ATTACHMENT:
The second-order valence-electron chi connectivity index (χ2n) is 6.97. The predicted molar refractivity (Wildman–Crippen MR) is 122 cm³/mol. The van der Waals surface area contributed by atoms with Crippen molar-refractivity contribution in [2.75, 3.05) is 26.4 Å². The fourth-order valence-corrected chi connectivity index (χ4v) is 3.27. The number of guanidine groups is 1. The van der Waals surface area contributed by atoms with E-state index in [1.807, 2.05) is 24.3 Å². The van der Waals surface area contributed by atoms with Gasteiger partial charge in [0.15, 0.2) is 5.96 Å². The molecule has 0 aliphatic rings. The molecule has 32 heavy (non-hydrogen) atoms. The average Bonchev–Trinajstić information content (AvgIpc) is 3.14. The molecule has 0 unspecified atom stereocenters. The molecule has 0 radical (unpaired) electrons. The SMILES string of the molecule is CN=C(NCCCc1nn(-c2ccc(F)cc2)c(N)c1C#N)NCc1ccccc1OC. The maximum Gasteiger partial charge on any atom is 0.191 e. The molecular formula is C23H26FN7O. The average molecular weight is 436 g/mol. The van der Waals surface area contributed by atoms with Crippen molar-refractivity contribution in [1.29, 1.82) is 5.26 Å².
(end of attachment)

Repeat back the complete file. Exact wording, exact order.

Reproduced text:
The second-order valence-electron chi connectivity index (χ2n) is 6.97. The predicted molar refractivity (Wildman–Crippen MR) is 122 cm³/mol. The van der Waals surface area contributed by atoms with Crippen molar-refractivity contribution in [2.75, 3.05) is 26.4 Å². The fourth-order valence-corrected chi connectivity index (χ4v) is 3.27. The number of guanidine groups is 1. The van der Waals surface area contributed by atoms with E-state index in [1.807, 2.05) is 24.3 Å². The van der Waals surface area contributed by atoms with Gasteiger partial charge in [0.15, 0.2) is 5.96 Å². The molecule has 0 aliphatic rings. The molecule has 32 heavy (non-hydrogen) atoms. The average Bonchev–Trinajstić information content (AvgIpc) is 3.14. The molecule has 0 unspecified atom stereocenters. The molecule has 0 radical (unpaired) electrons. The SMILES string of the molecule is CN=C(NCCCc1nn(-c2ccc(F)cc2)c(N)c1C#N)NCc1ccccc1OC. The maximum Gasteiger partial charge on any atom is 0.191 e. The molecular formula is C23H26FN7O. The average molecular weight is 436 g/mol. The van der Waals surface area contributed by atoms with Crippen molar-refractivity contribution in [1.29, 1.82) is 5.26 Å².